A: We can bring power closer to people by making it easier for them to take part. Giving them more options. Some of the ideas I mentioned earlier still require a big time commitment and enthusiasm, it’s likely to be the people like us who were enthusiastic enough about politics to come all the way to Strasbourg!

When I first got interested in politics by taking part in the European Youth Parliament, I was frustrated by the few options I had to actually do very much. Being involved in politics as a young person shouldn’t just mean joining a political party and handing out leaflets, or being in a youth parliament with no ability to make any changes.

Initiatives like this very conference are one way of hearing directly from young people but it’s still not enough. We need direct routes into power and clear ways of demonstrating how things have changed as a result of our input. That would give people an incentive to take part. There’s evidence to suggest there’s a close correlation between our actual wellbeing and citizenship and a sense of empowerment, so there’s broader benefits to this kind of action too.

The ideas I talked about earlier would be one way of making democracy. But imagine if we could give people a chance to take part in political decisions online, from their phone, then we’d be able to reach and empower a lot more people, and especially those who don’t normally feel part of the traditional political process. 
 These kinds of ideas are talked about as ‘digital democracy’ and it’s a brilliant opportunity to get more people involved. And frankly, its about time our public services got up to speed with the 21st century.

Digital democracy means using tools to engage online. Not just tools like Facebook, Instagram, or apps, but new platforms and tools specifically designed for the purpose of democracy.

For example, there’s online platforms you could use for people to send in ideas, suggestions on changes they’d like to see, respond to consultations and make connections with each other. Institutions like governments could both facilitate and host these conversations online, linking into new networks and online communities who are normally outside the traditional groups that are consulted and lobby on decision making and influence the political process.

Digital tools can also be used for voting — I’ve personally been doing a lot of work on this, and there is a big conversation on online voting going on (in Scotland and elsewhere) on how these kinds of digital tools and platforms could be used for voting in national elections.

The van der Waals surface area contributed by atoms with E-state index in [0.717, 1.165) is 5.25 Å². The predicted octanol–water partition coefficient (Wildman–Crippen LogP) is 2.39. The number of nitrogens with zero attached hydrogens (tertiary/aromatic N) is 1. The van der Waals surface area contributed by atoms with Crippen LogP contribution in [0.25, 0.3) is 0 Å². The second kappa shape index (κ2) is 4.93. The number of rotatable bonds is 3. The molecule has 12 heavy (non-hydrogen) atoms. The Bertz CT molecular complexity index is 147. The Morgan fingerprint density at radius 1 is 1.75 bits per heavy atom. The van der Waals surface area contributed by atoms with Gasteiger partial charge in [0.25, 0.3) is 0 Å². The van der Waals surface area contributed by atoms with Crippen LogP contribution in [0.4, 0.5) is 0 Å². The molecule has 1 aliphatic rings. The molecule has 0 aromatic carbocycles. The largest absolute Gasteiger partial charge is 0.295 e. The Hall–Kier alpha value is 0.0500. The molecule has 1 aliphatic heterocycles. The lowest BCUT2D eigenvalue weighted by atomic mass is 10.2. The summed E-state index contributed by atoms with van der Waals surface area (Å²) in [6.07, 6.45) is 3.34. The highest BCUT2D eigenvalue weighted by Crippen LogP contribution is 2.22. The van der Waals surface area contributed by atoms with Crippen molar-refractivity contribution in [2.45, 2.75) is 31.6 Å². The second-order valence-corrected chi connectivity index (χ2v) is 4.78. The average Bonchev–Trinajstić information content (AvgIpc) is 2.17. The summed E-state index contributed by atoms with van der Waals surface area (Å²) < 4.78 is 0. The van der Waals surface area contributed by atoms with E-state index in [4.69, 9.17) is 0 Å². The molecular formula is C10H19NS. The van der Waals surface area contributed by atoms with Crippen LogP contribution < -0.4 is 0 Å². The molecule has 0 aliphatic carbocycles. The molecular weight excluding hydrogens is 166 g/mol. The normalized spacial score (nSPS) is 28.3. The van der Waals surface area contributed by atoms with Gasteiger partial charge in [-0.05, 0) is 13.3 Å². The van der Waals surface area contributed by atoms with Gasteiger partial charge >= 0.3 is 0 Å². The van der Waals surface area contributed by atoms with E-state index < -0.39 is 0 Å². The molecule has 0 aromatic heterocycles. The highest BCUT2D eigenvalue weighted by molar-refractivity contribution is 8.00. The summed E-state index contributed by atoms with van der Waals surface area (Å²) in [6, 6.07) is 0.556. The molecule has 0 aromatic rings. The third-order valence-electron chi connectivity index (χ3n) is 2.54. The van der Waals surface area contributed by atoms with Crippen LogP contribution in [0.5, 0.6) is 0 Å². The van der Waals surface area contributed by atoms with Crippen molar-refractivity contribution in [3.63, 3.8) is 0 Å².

Its is an area that’s STILL not really been explored fully to know what potential there is. Obviously technology is constantly advancing and developing, and there’s been a lot of progress in civic tech recently. ‘Civic tech’ is technology designed for civic purpose. It’s a growing market and its becoming more and more commonplace for governments to interact in this way in consulting and engaging with people.

I’ve talked a lot about digital and online in answering your question. Of course I don’t think the only answer is doing things online. Too often we’re wrong in the assumption that ‘we need to engage with young people — lets go online they’re all online all the time’ — we all know that’s wrong. There’s a good piece of research recently done debunking the myth of young people as ‘digital natives’ — that we’re all born holding smartphones in our hands. But its risky that our politicians in this building are already bought in to that idea that if we put something on twitter all the young people will be magically engaged and excited about the EU. Yes digital is one way but its one of many ways. They need to be doing more proactively to work with people. And sadly for them, involving people in the political process in a meaningful way, means they have to give away some of their power too.